37. Male versus Female.

38. The Birth Control Chart.

39. Birth Control Crossword.

40. No Condom, No Sex: Talking to Your Partner About Condoms.

41. Dr. Birth Control.

42. Some Thoughts on Abstinence.

42a. The Some-Thoughts-on-Abstinence Chart.

43. What Should Vanessa Do?

44. Facts About Adoption.

45. What to Avoid During Pregnancy.

46. Stages in the Womb.

47. STI Unscramble.

48. Dr. STI.

49. Ways of Acquiring HIV.

50. Attitudes About AIDS: We’ve Come a Long Way Since the 1980s.

51. A Poem About an AIDS Victim.

52. Facts About Homosexuality.

53. Options for Couples Who Want a Child (But Are Having Infertility Problems).

54. Surrogate Rights.

55. Sexual Harassment Facts.

56. Sexual Harassment or Not Sexual Harassment?

57. Date Rape.

58. Date-Rape Decisions.

59. Finish the Story.

60. Dear Rudy . . ..

61. Sex Jeopardy.

62. It Takes Three.

63. Alphabet Soup.

SECTION 3: LOVE, RELATIONSHIPS, MARRIAGE, AND FAMILY.

64. A Relationship Balloon Tree.

65. The Relationship Chart.

66. Circle of Friends.

67. Different Friends, Different Occasions.

68. All About Cliques.

69. Break the Clique.

70. Finish the Sentences on Dating.

71. The Singles Ads.

72. How Do Couples Meet?.

73. Steps in a Relationship.

74. Is It Love or Infatuation?.

75. Love Quotations.

76. Sternberg’s Love Triangle Theory: Worksheet 1.

77. Sternberg’s Love Triangle Theory: Worksheet 2.

78. Sternberg’s Love Triangle Theory: Worksheet 3.

79. What Type of Lover Are You?

80. What Matters to You?

81. Qualities You Seek in a Mate.

82. To Live Together or Not to Live Together.

83. Marriage Quotations.

84. Marriage Vows.

85. A Marriage Check-off List.

86. How Expensive Is It?

87. Talk-Show Marriage Talk.

88. Can These Marriages Be Saved?

89. Why Do Relationships End?

90. Looking at the Family.

91. Family Challenges.

92. If Parenthood Required a License . . ..

93. Stages in the Family Life Cycle.

94. Who’s in What Stage of the Family Life Cycle?

SECTION 4: LIFE SKILLS.

95. Maslow’s Hierarchy of Needs.

96. Maslow’s Needs and You.

97. A Goal Chart.

98. High and Low Self-Esteem.

99. Improving Your Self-Esteem.

100. Peer Pressure and You.

101. Learning Assertiveness.

102. More on Assertiveness.

103. Dealing with Difficult People.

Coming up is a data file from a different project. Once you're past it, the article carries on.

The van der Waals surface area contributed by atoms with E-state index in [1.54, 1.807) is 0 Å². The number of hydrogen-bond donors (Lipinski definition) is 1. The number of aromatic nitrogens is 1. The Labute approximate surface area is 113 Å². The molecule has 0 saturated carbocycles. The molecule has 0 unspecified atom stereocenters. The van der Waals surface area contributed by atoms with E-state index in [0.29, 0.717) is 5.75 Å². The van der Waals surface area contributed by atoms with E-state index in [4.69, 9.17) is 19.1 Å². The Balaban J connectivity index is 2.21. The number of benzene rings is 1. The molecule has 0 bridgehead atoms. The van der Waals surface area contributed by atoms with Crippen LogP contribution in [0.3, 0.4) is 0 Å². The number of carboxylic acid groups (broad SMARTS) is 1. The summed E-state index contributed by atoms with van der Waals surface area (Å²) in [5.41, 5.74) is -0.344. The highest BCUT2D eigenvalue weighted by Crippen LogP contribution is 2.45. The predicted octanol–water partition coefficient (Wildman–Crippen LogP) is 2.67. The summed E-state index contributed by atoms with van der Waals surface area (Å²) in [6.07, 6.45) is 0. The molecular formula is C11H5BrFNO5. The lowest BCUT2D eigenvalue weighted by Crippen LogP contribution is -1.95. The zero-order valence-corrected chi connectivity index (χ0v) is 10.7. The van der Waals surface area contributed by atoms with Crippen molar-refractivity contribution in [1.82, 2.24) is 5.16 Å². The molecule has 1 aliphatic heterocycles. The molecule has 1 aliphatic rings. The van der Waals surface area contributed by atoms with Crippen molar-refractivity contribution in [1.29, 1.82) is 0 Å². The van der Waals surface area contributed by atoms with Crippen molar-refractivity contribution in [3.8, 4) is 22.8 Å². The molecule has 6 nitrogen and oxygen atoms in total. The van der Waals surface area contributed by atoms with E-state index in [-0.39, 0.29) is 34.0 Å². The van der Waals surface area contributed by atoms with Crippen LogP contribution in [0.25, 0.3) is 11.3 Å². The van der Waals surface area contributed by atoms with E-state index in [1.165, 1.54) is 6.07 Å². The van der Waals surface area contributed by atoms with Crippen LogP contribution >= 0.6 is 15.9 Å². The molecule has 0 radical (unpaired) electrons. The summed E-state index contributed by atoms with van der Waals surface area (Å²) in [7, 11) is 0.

104. Conflict Outcomes.

105. The Steps in Decision Making.

106. Good Leader, Weak Leader (Part 1).

106a. Good Leader, Weak Leader (Part 2).

107. Wawa Island: A Team-Building Activity.

108. Are You an Effective Communicator?

109. Name That Communication Blocker.

110. Techniques for Saying No.

111. Communication Scenarios.

112. What Are They Really Saying?

113. A Paired Listening Exercise: Teacher Page.

113a. A Paired Listening Exercise: Student Page, Script A.

113b. A Paired Listening Exercise: Student Page, Script B.

114. Help Fatima Manage Her Time (Part 1).

115. Help Fatima Manage Her Time (Part 2).

116. Managing Your Time (Part 1).

117. Managing Your Time (Part 2).

118. What Do You Do?

119. Fatima’s Errands: A Time Management Activity.

120. Types of Violence.

121. Is Your School Violent?

122. Top 10 Pieces of Advice to Live By.

123. Advice in Code.

SECTION 5: STRESS.

124. Are You Vulnerable to Stress?

125. The Life Change Index.

126. What Is Their Life Change Index?

127 Good Stress versus Bad Stress.

128 Top 10 Sources of Stress.

129 Stress in Various Aspects of Your Life.

130 Three Generations of Stress.

131 Long-Term Stress versus Short-Term Stress.

132 ZZZzzz: Sleep Patterns.

133 Sources-of-Stress Game.

134 The Four Stages of Stress.

135 Fight or Flight.

136 Those Stressful Reactions.

137 Reacting to Stressful Situations.

138 Relaxation Bingo.

139 Getting Physical.

140. Support Systems.

141. How Can You Help Your Stressed Friend?

142. A Suicide Awareness Quiz.

143. Dealing with a Grieving Friend.

144. Thoughts on Death and Dying.

145. The Five Stages of Grief.

146. Which Stage of Grief (in Dying Patients)?

SECTION 6: FOOD AND FOOD-RELATED ISSUES.

147. Food Associations.

148. A Healthy-Eating Report Card.

149. An Eating-Habits Survey.

150. Favorite Food.

151. A Food Pyramid Puzzle.

152. Factors Affecting Your Food Choices.

153. “Weight” and See.

154. A Day in the Life of Your Stomach.

155. Calorie Calculations.

156. What to Know About H2O.

157. Let’s Learn About Vitamins.

158. Cholesterol: Fact or Fiction.

159. Protein Fill-in-the-Blanks.

160. All You Ever Wanted to Know About Fiber.

161. Fat Habits and You.

162. Fat Classification.

163. Fat Reduction.

164. Crazy About Carbohydrates.

165. Our Addiction to Additives.

166. Food Categories.

167. Just Because It’s a Salad Doesn’t Mean It’s Healthy.

168. Can You Help These Eaters?

169. An Eating Disorder True-False Quiz.

170. Name That Disorder.

171. Signs of an Eating Disorder.

172. The Dos and Don’ts of Helping Someone with an Eating Disorder.

173. The Food-Vocabulary Word Game.

SECTION 7: YOUR BODY AND BODY IMAGE.

174. What Is Your Body Type?

175. Calculate Your BMI.

176. Body Image and You.

176a. Body Image and You: Questions.

177. Body Image and the Sexes.

178. Cosmetic Plastic Surgery.

179. Body-Parts Connections.

180. Body-Parts Vocabulary.

181. Muscle Word Search.

182. Right Muscle, Right Exercise.

183. The Human Skeleton Crossword.

184. Female Reproductive System Vocabulary.